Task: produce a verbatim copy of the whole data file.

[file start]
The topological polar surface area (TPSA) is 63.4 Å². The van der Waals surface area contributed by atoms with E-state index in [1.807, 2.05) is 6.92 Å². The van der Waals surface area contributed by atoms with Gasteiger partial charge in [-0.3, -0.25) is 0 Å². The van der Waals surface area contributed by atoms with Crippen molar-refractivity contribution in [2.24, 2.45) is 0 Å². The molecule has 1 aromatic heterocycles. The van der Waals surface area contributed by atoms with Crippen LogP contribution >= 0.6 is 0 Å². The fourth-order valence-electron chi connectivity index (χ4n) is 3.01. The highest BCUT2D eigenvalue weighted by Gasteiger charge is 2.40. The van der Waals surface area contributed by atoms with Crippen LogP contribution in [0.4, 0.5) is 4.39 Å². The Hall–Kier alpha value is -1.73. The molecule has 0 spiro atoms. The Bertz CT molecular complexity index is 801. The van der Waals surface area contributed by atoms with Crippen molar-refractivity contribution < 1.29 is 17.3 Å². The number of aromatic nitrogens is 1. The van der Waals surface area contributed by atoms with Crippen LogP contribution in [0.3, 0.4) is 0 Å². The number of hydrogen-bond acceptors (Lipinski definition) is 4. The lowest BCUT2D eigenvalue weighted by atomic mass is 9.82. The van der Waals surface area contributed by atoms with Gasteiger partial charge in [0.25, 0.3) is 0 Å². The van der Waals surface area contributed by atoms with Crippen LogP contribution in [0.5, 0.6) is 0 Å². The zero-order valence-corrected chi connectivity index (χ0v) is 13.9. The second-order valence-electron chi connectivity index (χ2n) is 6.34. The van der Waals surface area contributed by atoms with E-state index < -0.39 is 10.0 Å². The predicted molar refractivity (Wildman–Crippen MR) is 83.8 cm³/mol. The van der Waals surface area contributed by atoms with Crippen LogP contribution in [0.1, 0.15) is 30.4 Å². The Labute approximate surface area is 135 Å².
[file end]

The topological polar surface area (TPSA) is 63.4 Å². The van der Waals surface area contributed by atoms with E-state index in [1.807, 2.05) is 6.92 Å². The van der Waals surface area contributed by atoms with Gasteiger partial charge in [-0.3, -0.25) is 0 Å². The van der Waals surface area contributed by atoms with Crippen molar-refractivity contribution in [2.24, 2.45) is 0 Å². The molecule has 1 aromatic heterocycles. The van der Waals surface area contributed by atoms with Crippen LogP contribution >= 0.6 is 0 Å². The fourth-order valence-electron chi connectivity index (χ4n) is 3.01. The highest BCUT2D eigenvalue weighted by Gasteiger charge is 2.40. The van der Waals surface area contributed by atoms with Crippen LogP contribution in [0.4, 0.5) is 4.39 Å². The Hall–Kier alpha value is -1.73. The molecule has 0 spiro atoms. The Bertz CT molecular complexity index is 801. The van der Waals surface area contributed by atoms with Crippen molar-refractivity contribution < 1.29 is 17.3 Å². The number of aromatic nitrogens is 1. The van der Waals surface area contributed by atoms with Crippen LogP contribution in [0.3, 0.4) is 0 Å². The number of hydrogen-bond acceptors (Lipinski definition) is 4. The lowest BCUT2D eigenvalue weighted by atomic mass is 9.82. The van der Waals surface area contributed by atoms with Gasteiger partial charge in [0.25, 0.3) is 0 Å². The van der Waals surface area contributed by atoms with Crippen LogP contribution in [0.5, 0.6) is 0 Å². The zero-order valence-corrected chi connectivity index (χ0v) is 13.9. The second-order valence-electron chi connectivity index (χ2n) is 6.34. The van der Waals surface area contributed by atoms with E-state index < -0.39 is 10.0 Å². The predicted molar refractivity (Wildman–Crippen MR) is 83.8 cm³/mol. The van der Waals surface area contributed by atoms with Crippen LogP contribution in [0.1, 0.15) is 30.4 Å². The Labute approximate surface area is 135 Å².